Stage One: Transition

Giving Birth Naturally describes transition as the most intense stage of labor. It is also the shortest phase of labor. You're now seven to ten centimeters dilated. These contractions are very intense and should be lasting 60 to 90 seconds. They will be nearly on top of each other with less than a minute in between. You may feel an intense urge to push if you don't have an epidural in place.

While you may experience nausea and vomiting at any time during your labor and delivery, it is most common in the transition phase of labor. The nausea and vomiting may begin at the earlier phases of labor and worsen as you progress through the transition phase. This is due to the intensity of the pain from the contractions and the slowing of your digestive system during labor. Epidurals can be a factor as well. It can cause a drop in blood pressure which in turn can cause nausea and vomiting. If you are having contractions and nausea and vomiting occurs, be reassured that this is normal.

Use these tips to get through transition:

  • Remember that this phase is very short and contractions will not get any harder. And after you get through transition, it's time to push.
  • Women in transition are extremely irritable, so don't be inhibited. If your support people aren't helpful, tell them how to be helpful.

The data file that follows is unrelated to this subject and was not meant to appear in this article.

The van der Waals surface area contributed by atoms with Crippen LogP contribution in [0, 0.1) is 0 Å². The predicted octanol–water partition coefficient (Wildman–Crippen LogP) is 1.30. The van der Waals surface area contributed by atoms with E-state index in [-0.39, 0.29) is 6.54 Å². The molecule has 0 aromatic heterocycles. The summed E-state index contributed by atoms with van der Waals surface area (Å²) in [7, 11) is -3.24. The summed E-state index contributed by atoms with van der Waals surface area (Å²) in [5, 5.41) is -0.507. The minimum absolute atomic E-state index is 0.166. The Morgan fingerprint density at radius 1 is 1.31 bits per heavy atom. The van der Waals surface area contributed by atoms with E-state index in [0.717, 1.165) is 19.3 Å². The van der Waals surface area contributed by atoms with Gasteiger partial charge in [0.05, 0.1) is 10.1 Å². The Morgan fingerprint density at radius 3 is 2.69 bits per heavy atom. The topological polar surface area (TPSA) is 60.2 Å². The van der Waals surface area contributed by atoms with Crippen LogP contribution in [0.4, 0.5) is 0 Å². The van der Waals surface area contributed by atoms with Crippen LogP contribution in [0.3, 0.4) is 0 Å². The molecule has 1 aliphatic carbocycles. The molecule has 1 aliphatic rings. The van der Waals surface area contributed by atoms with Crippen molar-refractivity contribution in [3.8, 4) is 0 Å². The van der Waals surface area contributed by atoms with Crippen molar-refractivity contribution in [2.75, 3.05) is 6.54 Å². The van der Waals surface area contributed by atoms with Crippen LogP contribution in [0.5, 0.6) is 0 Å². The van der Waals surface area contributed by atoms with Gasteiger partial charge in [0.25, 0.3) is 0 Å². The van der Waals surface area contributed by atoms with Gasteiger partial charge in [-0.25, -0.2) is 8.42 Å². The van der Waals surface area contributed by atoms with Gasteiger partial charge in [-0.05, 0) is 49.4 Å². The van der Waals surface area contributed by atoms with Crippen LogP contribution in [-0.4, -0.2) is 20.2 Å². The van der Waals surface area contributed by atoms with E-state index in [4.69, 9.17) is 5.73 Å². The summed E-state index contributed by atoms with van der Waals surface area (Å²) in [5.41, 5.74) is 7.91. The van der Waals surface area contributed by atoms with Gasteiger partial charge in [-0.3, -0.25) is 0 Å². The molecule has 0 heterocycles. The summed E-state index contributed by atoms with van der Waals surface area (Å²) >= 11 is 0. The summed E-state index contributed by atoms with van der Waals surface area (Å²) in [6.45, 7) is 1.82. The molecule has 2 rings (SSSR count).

• Listen to your body to find the best position.
  • Use breathing patterns.
  • Relax as much as possible between contractions.
  • Remember to take it one contraction at a time.
  • Try to focus on your baby, not on the discomfort of the contractions.

Stage Two: Pushing

The second stage of labor is pushing. You start pushing when your cervix is completely (10 centimeters) dilated. These contractions are usually further apart than transition contractions. According to the American Pregnancy Association, you will feel an intense urge to bear down if you don't have an epidural. If you do have an epidural, you should feel rectal pressure. Stage two ends with the delivery of your baby.

woman in labor pushing with partner coaching

Use these pushing tips:

  • Remember that pushing can take up to three hours or longer depending on your care provider.
  • Only push during the peak of the contractions and relax as much as possible in between.
  • If you don't have an epidural, experiment to find the most comfortable position for pushing.
  • Try to relax your jaw.
  • Push downward and not into your face or legs.
  • If you feel a burning sensation, push into it, not away.

Stage Three: Delivery of the Placenta describes the third stage of labor as the delivery of the placenta. Many women don't even notice this stage-they're so caught up in their baby. You might notice mild contractions, especially if you're breastfeeding. Your care provider will tell you when to push out the placenta. If you're curious, ask to see the placenta.

Be Prepared, Not Afraid

Labor and delivery are intense experiences. While some nervousness about going through labor is understandable, there is nothing to fear. By learning the stages of labor, you will know what to expect as you begin the amazing process of giving birth to your child.

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Labor Stages From First Contractions Through Delivery